Something I’ve started doing recently has revolutionised my ability to synthesise my reading of stuff in paper books. Here’s what I currently do – although there’s probably ways I can improve it (and no doubt something similar is possible using other devices):

You’ll need:

  • An iPhone
  • Evernote app (iPhone and desktop/laptop versions)
  • An internet connection (at some point)

What we’re going to do is to take a picture of a section of text, tag it and add contextual (bibliographic) information, and then send it off to be synced by Evernote.

0. Set up a notebook for your quotations/notes. I use ‘Ed.D. thesis’.

1. Take picture of text

Click on the ‘Snapshot’ option in Evernote. Take your photo of the text you want to capture – make sure you focus correctly!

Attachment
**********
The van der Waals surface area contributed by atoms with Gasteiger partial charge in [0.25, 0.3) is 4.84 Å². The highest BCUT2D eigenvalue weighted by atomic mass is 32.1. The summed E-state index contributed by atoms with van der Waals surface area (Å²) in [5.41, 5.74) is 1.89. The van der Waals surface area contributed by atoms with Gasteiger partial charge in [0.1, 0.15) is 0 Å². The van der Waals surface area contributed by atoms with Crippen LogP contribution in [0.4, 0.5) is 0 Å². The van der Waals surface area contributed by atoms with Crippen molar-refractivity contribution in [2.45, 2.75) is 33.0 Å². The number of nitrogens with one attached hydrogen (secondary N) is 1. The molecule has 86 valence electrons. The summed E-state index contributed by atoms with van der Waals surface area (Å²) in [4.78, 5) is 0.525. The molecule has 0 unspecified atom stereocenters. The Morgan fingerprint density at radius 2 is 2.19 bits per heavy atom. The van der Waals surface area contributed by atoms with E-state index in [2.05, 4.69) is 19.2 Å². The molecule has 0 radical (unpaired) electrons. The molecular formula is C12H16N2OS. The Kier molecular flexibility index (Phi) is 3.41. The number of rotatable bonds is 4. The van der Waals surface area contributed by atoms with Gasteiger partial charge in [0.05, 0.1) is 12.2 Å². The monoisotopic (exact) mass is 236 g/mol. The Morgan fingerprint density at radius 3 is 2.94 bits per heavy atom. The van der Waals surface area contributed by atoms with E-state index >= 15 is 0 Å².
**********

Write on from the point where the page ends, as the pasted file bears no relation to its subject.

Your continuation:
2. Fill in note details

The title should be something that summarises what you’ve taken a picture of. Tag it appropriately. Click on ‘Append note’ and fill in citation details. Make sure you ‘Select All’ and then ‘Copy’ so that the next time you do this you can use ‘Paste’ and just change the page number!

3. Sync

Once you’ve synced it will appear in Evernote on your desktop/laptop.

4. Synthesise

With all the notes in front of you, it’s easy to synthesise your thinking. It’s fully possible to just to this on the iPhone, but it’s easier given the features and screen real-estate on desktop or laptop.

I use a Moleskine notebook and a good old-fashioned pen for synthesising (or XMind depending on how I’m feeling). It works wonderfully! 🙂

I sync therefore I am.

I use a MacBook Pro. Which I like. A lot.

Increasingly, however, it’s a very powerful thin client. A ‘fat’ client, as it were. Pretty much everything I use now syncs with a cloud-based service:

  • Documents, presentations, etc. are saved to a well-ordered Dropbox folder (automatically syncs with my Windows machine at work and my iPhone). I’ve gone with the 50GB for $9.99/month option.